25th March 2017
There had been no sign of any early hirundines at Thorpe, so I decided to go round and try Whitlingham. I had a scan over the broad for Garganey, which were also notable by their absence, before heading up onto the picnic meadow. It is too early for the grassland plants to be out, so I made my way to a large area of Cherry Plum on the edge of the woodland. I got excellent views of two Commas, one of my favourite butterflies, as well as several species of bumblebee. There was also a Bee-fly, my third of the day, and two more solitary bees. The young Holm Oaks nearby were covered in mines of the micro-moth Ectoedemia heringella, a 'Notable B' species, although now common across Norfolk according to local leaf-mine guru Stewart Wright. The highlight of my visit was views of a Chiffchaff only a few feet away, feeding amongst the blossom.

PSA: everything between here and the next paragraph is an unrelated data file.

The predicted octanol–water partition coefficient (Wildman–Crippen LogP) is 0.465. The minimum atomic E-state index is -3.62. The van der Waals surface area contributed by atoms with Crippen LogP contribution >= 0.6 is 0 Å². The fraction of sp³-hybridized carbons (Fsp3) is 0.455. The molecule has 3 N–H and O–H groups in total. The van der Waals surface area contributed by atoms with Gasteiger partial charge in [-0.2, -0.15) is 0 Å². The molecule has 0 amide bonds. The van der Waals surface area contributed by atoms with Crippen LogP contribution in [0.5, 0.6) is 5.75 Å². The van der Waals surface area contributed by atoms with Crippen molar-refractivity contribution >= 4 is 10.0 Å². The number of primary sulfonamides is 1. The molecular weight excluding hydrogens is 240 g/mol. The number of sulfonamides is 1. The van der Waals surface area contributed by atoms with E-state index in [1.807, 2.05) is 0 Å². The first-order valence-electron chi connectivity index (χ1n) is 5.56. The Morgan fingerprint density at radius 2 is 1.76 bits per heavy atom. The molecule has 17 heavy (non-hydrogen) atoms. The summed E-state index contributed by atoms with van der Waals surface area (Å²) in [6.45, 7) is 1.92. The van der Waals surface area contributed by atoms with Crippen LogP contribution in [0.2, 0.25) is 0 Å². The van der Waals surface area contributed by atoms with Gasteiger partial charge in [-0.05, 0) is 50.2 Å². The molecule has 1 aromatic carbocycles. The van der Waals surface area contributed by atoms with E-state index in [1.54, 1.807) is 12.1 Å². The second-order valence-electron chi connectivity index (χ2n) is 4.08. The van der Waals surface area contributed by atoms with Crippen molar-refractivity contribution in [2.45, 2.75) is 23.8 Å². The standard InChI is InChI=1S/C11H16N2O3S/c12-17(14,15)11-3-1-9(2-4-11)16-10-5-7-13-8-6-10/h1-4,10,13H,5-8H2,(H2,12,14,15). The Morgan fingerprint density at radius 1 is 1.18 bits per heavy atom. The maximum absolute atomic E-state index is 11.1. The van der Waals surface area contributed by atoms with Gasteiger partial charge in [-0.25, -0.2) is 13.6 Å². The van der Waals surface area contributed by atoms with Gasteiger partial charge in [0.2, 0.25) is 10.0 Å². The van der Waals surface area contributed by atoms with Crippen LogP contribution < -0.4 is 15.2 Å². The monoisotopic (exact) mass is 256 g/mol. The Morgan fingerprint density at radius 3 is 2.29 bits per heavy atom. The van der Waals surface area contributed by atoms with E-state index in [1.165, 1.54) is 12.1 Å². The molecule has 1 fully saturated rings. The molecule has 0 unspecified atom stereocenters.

Ectoedemia heringella leaf mines
Despite seeing me, the Chiffchaff wasn't concerned enough to turn round...
Eventually I moved on and watched it from a different vantage point